GM, Citigroup Removed From Dow

By
ETF.com Staff
June 01, 2009
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Though not an unpredictable move, Citigroup could eventuallyreturn to the DJIA.

 

The Dow Jones Index Oversight Committee announced today thatGeneral Motors (NYSE: GM) and Citigroup (NYSE: C) will be removed from the DowJones Industrial Average, effective June 8. Tech giant Cisco Systems (NASDAQ:CSCO) and the insurance-focused The Travelers Companies (NYSE: TRV) will taketheir places.

The move will boost the already-heavy technology weightingin the Dow, and will add an insurance company to take the place formerly heldby AIG, which exited the index in September 2008.

For GM and Citigroup, the removal was predictable. GM'sbankruptcy automatically disqualified the company from the index, and Citigrouphas become essentially a government ward with an uncertain future ahead of it.

"We were reluctant to remove Citigroup at the height ofthe financial frenzy, but it is clear that the bank is in the midst of asubstantial restructuring which will see the government with a large andongoing stake," said Robert Thomson, editor-in-chief of Dow Jones, in astatement.

The selection of Cisco comes as little surprise. It has thethird-largest market capitalization of any U.S. company not previouslyincluded in the Dow, trailing only Google and Apple. Its servers essentiallyrun the Internet, which occupies a central place in the American economy.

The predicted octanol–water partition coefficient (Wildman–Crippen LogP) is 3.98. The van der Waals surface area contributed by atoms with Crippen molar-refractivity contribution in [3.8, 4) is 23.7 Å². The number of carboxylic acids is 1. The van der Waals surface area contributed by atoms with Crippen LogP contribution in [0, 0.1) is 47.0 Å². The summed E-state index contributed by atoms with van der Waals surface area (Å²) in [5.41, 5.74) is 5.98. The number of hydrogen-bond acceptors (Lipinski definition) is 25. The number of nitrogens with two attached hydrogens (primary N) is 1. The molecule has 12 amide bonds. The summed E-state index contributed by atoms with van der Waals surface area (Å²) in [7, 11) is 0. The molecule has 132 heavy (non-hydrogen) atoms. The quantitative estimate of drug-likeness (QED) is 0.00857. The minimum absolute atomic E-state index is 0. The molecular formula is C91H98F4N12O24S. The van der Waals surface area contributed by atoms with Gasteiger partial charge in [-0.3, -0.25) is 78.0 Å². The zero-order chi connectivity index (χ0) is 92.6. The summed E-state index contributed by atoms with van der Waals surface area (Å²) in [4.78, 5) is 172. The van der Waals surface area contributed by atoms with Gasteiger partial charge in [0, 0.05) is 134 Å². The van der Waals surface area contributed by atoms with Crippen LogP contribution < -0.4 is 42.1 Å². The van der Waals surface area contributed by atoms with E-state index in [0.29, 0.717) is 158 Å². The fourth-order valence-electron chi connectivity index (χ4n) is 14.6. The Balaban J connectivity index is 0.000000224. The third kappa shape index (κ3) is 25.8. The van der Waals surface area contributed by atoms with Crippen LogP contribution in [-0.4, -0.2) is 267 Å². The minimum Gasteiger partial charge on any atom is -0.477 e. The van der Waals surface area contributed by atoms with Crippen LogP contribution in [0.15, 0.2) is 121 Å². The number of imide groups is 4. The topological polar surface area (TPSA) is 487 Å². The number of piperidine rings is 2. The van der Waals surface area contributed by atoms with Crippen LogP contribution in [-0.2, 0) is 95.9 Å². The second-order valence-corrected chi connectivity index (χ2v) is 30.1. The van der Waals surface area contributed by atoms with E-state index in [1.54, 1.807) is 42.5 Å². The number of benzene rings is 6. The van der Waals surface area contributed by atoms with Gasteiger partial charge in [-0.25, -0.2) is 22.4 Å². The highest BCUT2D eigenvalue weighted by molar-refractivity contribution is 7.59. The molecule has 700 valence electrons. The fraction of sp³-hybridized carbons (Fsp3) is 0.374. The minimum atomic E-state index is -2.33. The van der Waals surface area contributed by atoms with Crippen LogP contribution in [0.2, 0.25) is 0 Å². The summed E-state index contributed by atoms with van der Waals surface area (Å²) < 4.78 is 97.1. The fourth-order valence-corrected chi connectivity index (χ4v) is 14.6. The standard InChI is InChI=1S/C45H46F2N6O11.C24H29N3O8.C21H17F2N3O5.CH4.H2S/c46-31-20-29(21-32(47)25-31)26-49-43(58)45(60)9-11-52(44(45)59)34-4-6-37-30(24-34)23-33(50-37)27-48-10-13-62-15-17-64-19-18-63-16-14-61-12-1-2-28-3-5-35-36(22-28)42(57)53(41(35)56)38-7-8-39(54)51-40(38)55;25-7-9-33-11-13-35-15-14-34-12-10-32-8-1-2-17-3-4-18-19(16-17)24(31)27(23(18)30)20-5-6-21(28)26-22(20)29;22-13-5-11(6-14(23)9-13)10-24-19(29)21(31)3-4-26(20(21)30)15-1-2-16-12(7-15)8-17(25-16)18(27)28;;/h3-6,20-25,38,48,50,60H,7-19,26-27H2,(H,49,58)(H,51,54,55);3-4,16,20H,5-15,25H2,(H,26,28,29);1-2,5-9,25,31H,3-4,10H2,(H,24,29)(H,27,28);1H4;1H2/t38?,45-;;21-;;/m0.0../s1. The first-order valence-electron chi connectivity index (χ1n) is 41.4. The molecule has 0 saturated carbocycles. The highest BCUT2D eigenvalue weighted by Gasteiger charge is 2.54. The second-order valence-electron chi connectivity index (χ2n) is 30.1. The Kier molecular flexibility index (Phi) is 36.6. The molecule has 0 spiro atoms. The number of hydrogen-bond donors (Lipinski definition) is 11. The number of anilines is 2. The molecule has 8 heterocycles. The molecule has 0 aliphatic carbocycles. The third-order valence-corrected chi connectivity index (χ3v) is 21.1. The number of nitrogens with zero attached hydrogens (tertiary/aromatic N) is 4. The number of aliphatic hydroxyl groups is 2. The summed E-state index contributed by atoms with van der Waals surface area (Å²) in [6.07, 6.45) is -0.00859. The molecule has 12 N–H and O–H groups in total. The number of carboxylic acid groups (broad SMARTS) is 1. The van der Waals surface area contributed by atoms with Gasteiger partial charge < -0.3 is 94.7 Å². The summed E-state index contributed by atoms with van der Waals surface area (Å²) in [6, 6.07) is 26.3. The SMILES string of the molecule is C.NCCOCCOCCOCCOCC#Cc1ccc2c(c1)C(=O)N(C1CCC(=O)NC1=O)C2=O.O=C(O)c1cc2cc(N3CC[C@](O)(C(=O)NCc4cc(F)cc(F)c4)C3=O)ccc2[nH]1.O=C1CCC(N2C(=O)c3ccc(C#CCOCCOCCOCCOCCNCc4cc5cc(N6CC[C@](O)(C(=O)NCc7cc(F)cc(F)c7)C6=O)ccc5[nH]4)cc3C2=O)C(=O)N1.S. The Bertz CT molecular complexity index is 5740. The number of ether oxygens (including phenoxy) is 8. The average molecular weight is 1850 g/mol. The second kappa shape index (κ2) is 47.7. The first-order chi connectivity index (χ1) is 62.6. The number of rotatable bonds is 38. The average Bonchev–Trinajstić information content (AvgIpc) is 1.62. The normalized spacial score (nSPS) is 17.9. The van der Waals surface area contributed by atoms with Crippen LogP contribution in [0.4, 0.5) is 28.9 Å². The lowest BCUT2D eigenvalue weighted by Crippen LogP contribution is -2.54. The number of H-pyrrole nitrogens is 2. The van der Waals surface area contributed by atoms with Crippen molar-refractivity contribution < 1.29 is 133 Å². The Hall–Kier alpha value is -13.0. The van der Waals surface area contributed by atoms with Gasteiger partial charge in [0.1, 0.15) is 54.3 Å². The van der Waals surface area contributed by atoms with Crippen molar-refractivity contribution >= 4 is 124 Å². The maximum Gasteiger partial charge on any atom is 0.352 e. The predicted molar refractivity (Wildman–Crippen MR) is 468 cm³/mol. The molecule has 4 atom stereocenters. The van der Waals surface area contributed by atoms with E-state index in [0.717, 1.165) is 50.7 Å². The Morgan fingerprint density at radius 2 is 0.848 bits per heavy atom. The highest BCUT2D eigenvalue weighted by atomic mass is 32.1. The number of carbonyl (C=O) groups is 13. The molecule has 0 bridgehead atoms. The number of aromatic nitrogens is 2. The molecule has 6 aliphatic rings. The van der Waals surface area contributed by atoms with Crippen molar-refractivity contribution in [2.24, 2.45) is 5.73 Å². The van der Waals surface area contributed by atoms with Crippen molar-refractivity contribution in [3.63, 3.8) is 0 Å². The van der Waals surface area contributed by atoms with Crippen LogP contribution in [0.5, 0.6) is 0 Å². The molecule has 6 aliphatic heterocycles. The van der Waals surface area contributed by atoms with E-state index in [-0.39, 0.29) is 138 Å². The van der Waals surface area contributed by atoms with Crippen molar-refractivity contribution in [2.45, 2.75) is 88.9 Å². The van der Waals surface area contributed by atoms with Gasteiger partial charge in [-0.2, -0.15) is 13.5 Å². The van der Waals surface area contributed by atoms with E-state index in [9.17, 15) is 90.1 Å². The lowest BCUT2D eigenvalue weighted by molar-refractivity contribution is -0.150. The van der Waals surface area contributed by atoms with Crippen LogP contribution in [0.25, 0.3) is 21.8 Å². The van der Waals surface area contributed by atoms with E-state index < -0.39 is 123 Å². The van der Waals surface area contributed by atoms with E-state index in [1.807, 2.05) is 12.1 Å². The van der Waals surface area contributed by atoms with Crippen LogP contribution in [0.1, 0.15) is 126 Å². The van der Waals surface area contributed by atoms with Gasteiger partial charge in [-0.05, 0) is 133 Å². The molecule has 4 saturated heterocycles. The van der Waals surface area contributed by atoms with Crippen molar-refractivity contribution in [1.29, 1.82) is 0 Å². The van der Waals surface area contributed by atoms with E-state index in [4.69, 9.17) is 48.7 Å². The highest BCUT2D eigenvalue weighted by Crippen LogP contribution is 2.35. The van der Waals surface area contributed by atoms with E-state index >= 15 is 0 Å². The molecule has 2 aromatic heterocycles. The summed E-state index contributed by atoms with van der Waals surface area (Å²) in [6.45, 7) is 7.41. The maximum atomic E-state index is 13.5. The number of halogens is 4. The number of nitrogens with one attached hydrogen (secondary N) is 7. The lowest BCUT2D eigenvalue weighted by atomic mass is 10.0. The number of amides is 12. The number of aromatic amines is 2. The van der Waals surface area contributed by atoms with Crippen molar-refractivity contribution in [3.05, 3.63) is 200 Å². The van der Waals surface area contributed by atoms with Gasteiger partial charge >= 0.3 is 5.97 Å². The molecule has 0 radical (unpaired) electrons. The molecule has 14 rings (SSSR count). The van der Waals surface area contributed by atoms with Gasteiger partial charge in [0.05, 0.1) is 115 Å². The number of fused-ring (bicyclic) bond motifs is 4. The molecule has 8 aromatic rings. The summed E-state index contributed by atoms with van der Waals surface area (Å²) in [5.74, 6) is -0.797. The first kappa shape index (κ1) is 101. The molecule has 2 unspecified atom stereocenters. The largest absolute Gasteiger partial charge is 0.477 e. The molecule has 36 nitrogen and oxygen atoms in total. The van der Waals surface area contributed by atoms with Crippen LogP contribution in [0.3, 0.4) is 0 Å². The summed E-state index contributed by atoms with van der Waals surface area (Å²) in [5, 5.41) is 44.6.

Travelers, however, is a bit of an unusual choice, due toits relatively small size. With a market cap of $24 billion, it isn't even thelargest insurer in America;that claim falls first to Berkshire Hathaway, and second to MetLife. It is the78th-largest component in the S&P 500, and will be thesecond-smallest company in the Dow (after Caterpillar, with a market cap of $22billion).

While there is no requirement for the Dow to hold thelargest companies in America,reaching this deep into the market capitalization spectrum is unusual. Manyexpected a larger financial services company, such as Wells Fargo, to enter theindex instead. Clearly, however, the Dow Jones team felt that insurance was anecessary industry to represent in the index, and they chose Travelers to lockdown the property and casualty segment of the industry.

This is not the first time Travelers has been in the index.The company entered the index in 1997, and was then acquired by Citigroup in1999.

Recently, in fact, a number of companies have made round-tripsto the index. AT&T was booted from the index in April 2004, only tore-enter in December 2005 after its merger with Dow component SBCCommunications. Chevron was shoved from the index in 1999, only to return inFebruary 2008.

The editorial team at Dow Jones suggested that another round-tripcould be coming.

"We genuinely hope that once [Citigroup] has refashioneditself that we will again be able to consider it for inclusion," said Thomson. "Citigroupis a renowned institution, not only in this country, but around the world."

 

ETF DAILY DATA

Investors plowed money into currency-hedged equity funds like ‘HEDJ’ and ‘DBEF’ on Wednesday, March 4, while yanking assets out of sundry bond funds, such as ‘HYG.’ Total U.S.-listed ETF assets dropped to $2.084 trillion as a market pullback offset net inflows.

Sizable outflows from various iShares bond funds paced that firm’s outflows on Wednesday, March 4. Total U.S.-listed ETF assets ended the day at $2.084 trillion.

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